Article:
The 2015 Marriage Equality and 2018 Repeal the Eight referenda were characterised by mass civic mobilisation, high levels of engagement and debate, and an imaginative use of the public space to set out the arguments on both sides. From there the concept developed: there is a debate dividing Irish society… does Chef Ketchup belong in the fridge or the press? So let’s have a referendum, using all the infrastructure and cliches everyone in Ireland is now intimately familiar,
The radio ads would be political endorsements from both sides. Print ads would mimic the posters you see all over the place in the run-up to an election. “Viva la fridge!” “You buy them from the shelf.” TV ads would be presented as impassioned debates on current affairs shows. E.g.Two campaigners go onto Claire Byrne and argue back and forth. “Freshness for everybody. Vote FRIDGE.” The riposte: “The world’s a cold enough place as is! Vote PRESS.” Claire Byrne
interjects and scolds them for talking over one another. People would be encouraged to use socials to push for their specific belief as was done widespread in the aforementioned referenda.
This would all culminate in the poll going live amid much fanfare and participation. The goal would be to drum up lively discussion over whether ketchup belongs in the fridge or the press, while the question of which ketchup is best remains unposed because there’s only one definitive answer — Chef.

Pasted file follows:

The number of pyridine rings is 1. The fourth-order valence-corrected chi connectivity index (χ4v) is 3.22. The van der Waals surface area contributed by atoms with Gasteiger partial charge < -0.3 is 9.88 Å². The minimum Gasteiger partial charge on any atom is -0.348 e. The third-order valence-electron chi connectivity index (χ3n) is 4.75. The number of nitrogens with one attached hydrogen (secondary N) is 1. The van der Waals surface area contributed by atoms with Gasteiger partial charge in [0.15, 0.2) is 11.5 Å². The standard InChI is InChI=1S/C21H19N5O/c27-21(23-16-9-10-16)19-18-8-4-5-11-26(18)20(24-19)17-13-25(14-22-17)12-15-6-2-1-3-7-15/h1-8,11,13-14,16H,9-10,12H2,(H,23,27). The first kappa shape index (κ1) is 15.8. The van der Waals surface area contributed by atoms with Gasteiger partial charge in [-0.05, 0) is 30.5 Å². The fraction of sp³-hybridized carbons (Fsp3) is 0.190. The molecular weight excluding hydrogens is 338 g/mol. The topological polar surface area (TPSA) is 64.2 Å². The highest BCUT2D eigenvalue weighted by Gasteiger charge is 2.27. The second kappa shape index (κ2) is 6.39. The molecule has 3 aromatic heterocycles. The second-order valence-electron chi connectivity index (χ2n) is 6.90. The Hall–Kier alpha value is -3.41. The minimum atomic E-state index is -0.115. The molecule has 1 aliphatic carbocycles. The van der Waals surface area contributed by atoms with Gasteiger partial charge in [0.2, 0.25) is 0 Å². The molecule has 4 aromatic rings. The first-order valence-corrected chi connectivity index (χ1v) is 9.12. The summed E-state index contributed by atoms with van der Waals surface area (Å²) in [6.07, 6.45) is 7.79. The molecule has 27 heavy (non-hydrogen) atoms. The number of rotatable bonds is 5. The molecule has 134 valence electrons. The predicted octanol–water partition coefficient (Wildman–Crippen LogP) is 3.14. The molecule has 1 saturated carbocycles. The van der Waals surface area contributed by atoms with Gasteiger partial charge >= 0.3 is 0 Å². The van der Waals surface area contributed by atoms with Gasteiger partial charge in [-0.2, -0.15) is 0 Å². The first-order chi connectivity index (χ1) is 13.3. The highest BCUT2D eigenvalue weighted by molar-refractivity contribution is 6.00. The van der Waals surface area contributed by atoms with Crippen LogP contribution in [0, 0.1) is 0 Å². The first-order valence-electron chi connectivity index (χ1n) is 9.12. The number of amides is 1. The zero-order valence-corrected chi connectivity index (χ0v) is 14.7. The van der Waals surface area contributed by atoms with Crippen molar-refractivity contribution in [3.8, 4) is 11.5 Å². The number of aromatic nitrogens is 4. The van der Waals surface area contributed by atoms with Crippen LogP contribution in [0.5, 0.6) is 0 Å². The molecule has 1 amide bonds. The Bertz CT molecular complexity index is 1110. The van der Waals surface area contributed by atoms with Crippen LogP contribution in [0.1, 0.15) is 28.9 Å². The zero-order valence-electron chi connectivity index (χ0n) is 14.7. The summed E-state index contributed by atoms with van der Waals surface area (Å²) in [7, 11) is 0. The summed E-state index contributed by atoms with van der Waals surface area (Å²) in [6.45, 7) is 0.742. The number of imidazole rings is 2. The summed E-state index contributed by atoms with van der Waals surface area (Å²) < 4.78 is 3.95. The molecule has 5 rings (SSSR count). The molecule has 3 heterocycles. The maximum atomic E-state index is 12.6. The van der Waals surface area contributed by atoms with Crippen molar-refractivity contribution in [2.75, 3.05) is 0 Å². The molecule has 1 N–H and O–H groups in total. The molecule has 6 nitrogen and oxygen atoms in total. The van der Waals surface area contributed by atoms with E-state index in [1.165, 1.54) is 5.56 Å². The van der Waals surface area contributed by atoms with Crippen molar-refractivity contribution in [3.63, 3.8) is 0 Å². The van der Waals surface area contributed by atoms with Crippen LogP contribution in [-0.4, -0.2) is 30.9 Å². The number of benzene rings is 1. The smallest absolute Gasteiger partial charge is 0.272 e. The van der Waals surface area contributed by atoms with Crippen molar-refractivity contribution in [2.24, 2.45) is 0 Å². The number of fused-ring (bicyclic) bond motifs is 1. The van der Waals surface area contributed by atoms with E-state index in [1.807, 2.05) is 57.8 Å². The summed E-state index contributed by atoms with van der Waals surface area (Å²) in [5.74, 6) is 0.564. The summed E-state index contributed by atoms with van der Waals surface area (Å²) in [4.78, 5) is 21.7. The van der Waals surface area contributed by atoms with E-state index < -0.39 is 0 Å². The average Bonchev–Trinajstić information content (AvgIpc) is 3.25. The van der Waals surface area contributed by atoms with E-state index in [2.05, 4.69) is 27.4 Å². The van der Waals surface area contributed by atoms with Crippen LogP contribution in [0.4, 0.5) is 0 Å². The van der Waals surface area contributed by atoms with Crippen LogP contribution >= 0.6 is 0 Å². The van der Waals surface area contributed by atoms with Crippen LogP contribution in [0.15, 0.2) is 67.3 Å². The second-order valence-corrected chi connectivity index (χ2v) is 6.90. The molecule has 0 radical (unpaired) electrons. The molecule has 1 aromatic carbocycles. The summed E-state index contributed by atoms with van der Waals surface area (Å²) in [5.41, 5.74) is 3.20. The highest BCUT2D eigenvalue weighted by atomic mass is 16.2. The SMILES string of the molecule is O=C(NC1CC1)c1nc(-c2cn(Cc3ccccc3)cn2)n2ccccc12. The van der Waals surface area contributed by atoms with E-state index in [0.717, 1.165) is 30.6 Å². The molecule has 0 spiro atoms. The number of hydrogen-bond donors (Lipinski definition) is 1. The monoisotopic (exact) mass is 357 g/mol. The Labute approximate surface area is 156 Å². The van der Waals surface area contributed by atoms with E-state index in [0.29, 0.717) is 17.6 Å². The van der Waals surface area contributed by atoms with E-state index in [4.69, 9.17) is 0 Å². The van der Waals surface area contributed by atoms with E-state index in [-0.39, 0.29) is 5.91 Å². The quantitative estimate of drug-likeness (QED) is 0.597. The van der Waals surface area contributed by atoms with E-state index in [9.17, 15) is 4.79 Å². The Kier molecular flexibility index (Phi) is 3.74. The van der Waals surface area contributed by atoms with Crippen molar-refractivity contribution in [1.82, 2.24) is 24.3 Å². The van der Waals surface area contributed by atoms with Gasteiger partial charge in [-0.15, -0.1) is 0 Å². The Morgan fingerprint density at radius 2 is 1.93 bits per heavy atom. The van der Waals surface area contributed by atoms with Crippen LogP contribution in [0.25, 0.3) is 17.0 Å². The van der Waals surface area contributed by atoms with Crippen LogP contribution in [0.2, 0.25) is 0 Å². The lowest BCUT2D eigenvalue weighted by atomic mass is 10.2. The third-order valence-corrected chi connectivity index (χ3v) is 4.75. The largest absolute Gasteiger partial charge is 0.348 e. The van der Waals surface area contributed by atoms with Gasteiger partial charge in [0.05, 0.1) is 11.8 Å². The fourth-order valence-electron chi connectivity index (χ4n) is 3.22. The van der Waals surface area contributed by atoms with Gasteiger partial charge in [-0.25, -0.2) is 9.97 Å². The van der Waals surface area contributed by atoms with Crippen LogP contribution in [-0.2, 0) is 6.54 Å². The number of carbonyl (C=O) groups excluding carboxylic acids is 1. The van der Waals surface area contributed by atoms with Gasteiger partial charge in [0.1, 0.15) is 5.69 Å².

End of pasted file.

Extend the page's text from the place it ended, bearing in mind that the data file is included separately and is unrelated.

The message of Core’s As I Am brief was that unconscious bias against autistic people exists in the world, it manifests in tangible discrimination, and we need to address this inequity. My campaign idea was Invisible Injustice… discrimination hasn’t gone away, we’ve just gotten better at hiding it. The campaign would make this hidden discrimination blatant through a provocative ad campaign that would force people to open their eyes to social blindspots and understand how they profoundly disadvantage people on the autism spectrum. It would hammer home to all that discrimination does exist still and no matter how “soft” or “hard” it may be, and has no place in an open, tolerant society.
Neurotypical people consciously and subconsciously conform to social norms. The desire to “fit in” is embedded deep within all of our psyches. Adapting to induced behaviour is intrinsically rewarding and leads to social advancement. Behaviour considered socially deviant is often met with expressions of “other-ing” – sidewards glances, scowls, laughter – if not direct admonishment. The societal mores we have all internalised exist in a world built to facilitate the experiences of NT people; the social pressures created are thus a terrible disadvantage to autistic people. NT people are oblivious to the resultant social discrimination and exclusion.
The campaign make would use coarse language reminiscent of more overtly discriminatory societies to show people that autistic people still no not have equal access to employment and education. Autistic people are effectively segregated and the ads would make this segregation concrete and real to the viewers. This would get people talking, thinking about how our unconscious biases effectively segregate autistic people from society, and would issue a call to action through support for AsIAm in its attempts to level the playing field.